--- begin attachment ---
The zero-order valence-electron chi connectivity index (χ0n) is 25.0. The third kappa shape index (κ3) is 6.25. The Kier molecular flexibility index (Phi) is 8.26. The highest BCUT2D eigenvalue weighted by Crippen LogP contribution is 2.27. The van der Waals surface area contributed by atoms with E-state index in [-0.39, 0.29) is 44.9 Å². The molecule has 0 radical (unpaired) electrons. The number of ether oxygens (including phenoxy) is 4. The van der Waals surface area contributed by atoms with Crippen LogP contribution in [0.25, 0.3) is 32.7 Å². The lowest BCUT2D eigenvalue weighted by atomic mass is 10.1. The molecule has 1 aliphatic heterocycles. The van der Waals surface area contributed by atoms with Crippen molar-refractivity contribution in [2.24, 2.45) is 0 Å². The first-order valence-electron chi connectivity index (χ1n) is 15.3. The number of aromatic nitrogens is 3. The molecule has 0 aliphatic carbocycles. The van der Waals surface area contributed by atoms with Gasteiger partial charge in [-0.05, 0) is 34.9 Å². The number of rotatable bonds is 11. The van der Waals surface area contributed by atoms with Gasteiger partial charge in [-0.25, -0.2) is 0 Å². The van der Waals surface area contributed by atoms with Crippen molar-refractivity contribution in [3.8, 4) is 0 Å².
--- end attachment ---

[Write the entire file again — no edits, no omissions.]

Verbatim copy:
The zero-order valence-electron chi connectivity index (χ0n) is 25.0. The third kappa shape index (κ3) is 6.25. The Kier molecular flexibility index (Phi) is 8.26. The highest BCUT2D eigenvalue weighted by Crippen LogP contribution is 2.27. The van der Waals surface area contributed by atoms with E-state index in [-0.39, 0.29) is 44.9 Å². The molecule has 0 radical (unpaired) electrons. The number of ether oxygens (including phenoxy) is 4. The van der Waals surface area contributed by atoms with Crippen LogP contribution in [0.25, 0.3) is 32.7 Å². The lowest BCUT2D eigenvalue weighted by atomic mass is 10.1. The molecule has 1 aliphatic heterocycles. The van der Waals surface area contributed by atoms with Crippen molar-refractivity contribution in [2.24, 2.45) is 0 Å². The first-order valence-electron chi connectivity index (χ1n) is 15.3. The number of aromatic nitrogens is 3. The molecule has 0 aliphatic carbocycles. The van der Waals surface area contributed by atoms with Gasteiger partial charge in [-0.05, 0) is 34.9 Å². The number of rotatable bonds is 11. The van der Waals surface area contributed by atoms with Gasteiger partial charge in [-0.25, -0.2) is 0 Å². The van der Waals surface area contributed by atoms with Crippen molar-refractivity contribution in [3.8, 4) is 0 Å².